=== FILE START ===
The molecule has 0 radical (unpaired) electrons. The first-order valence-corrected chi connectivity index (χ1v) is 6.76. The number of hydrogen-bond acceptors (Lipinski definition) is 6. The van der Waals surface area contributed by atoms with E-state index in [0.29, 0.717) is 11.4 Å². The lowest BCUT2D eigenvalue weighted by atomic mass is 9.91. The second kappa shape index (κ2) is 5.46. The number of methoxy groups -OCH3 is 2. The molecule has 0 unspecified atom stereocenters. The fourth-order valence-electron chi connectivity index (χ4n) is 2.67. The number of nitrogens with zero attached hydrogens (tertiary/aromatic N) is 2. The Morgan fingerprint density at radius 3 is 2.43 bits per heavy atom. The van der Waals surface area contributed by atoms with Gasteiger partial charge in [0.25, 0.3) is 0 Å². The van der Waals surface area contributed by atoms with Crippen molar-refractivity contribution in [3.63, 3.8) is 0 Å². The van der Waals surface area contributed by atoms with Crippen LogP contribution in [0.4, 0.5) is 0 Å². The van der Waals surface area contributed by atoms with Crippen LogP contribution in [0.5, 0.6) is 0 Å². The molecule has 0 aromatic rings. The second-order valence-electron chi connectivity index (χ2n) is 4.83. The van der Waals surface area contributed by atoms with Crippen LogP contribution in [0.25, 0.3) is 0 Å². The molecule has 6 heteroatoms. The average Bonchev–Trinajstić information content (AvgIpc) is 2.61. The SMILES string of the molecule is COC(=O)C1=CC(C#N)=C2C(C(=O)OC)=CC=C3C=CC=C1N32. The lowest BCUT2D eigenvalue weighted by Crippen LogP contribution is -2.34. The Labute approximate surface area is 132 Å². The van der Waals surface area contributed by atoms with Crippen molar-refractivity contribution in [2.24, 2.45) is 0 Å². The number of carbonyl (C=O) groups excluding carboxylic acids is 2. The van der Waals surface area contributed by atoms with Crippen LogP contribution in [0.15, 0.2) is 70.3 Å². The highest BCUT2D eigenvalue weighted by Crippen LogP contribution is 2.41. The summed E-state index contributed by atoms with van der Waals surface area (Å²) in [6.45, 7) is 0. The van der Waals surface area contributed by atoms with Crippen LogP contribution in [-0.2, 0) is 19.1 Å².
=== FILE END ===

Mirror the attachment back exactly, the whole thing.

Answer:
The molecule has 0 radical (unpaired) electrons. The first-order valence-corrected chi connectivity index (χ1v) is 6.76. The number of hydrogen-bond acceptors (Lipinski definition) is 6. The van der Waals surface area contributed by atoms with E-state index in [0.29, 0.717) is 11.4 Å². The lowest BCUT2D eigenvalue weighted by atomic mass is 9.91. The second kappa shape index (κ2) is 5.46. The number of methoxy groups -OCH3 is 2. The molecule has 0 unspecified atom stereocenters. The fourth-order valence-electron chi connectivity index (χ4n) is 2.67. The number of nitrogens with zero attached hydrogens (tertiary/aromatic N) is 2. The Morgan fingerprint density at radius 3 is 2.43 bits per heavy atom. The van der Waals surface area contributed by atoms with Gasteiger partial charge in [0.25, 0.3) is 0 Å². The van der Waals surface area contributed by atoms with Crippen molar-refractivity contribution in [3.63, 3.8) is 0 Å². The van der Waals surface area contributed by atoms with Crippen LogP contribution in [0.4, 0.5) is 0 Å². The van der Waals surface area contributed by atoms with Crippen LogP contribution in [0.5, 0.6) is 0 Å². The molecule has 0 aromatic rings. The second-order valence-electron chi connectivity index (χ2n) is 4.83. The van der Waals surface area contributed by atoms with Crippen LogP contribution in [0.25, 0.3) is 0 Å². The molecule has 6 heteroatoms. The average Bonchev–Trinajstić information content (AvgIpc) is 2.61. The SMILES string of the molecule is COC(=O)C1=CC(C#N)=C2C(C(=O)OC)=CC=C3C=CC=C1N32. The lowest BCUT2D eigenvalue weighted by Crippen LogP contribution is -2.34. The Labute approximate surface area is 132 Å². The van der Waals surface area contributed by atoms with Crippen molar-refractivity contribution in [2.24, 2.45) is 0 Å². The number of carbonyl (C=O) groups excluding carboxylic acids is 2. The van der Waals surface area contributed by atoms with Crippen LogP contribution in [0.15, 0.2) is 70.3 Å². The highest BCUT2D eigenvalue weighted by Crippen LogP contribution is 2.41. The summed E-state index contributed by atoms with van der Waals surface area (Å²) in [6.45, 7) is 0. The van der Waals surface area contributed by atoms with Crippen LogP contribution in [-0.2, 0) is 19.1 Å².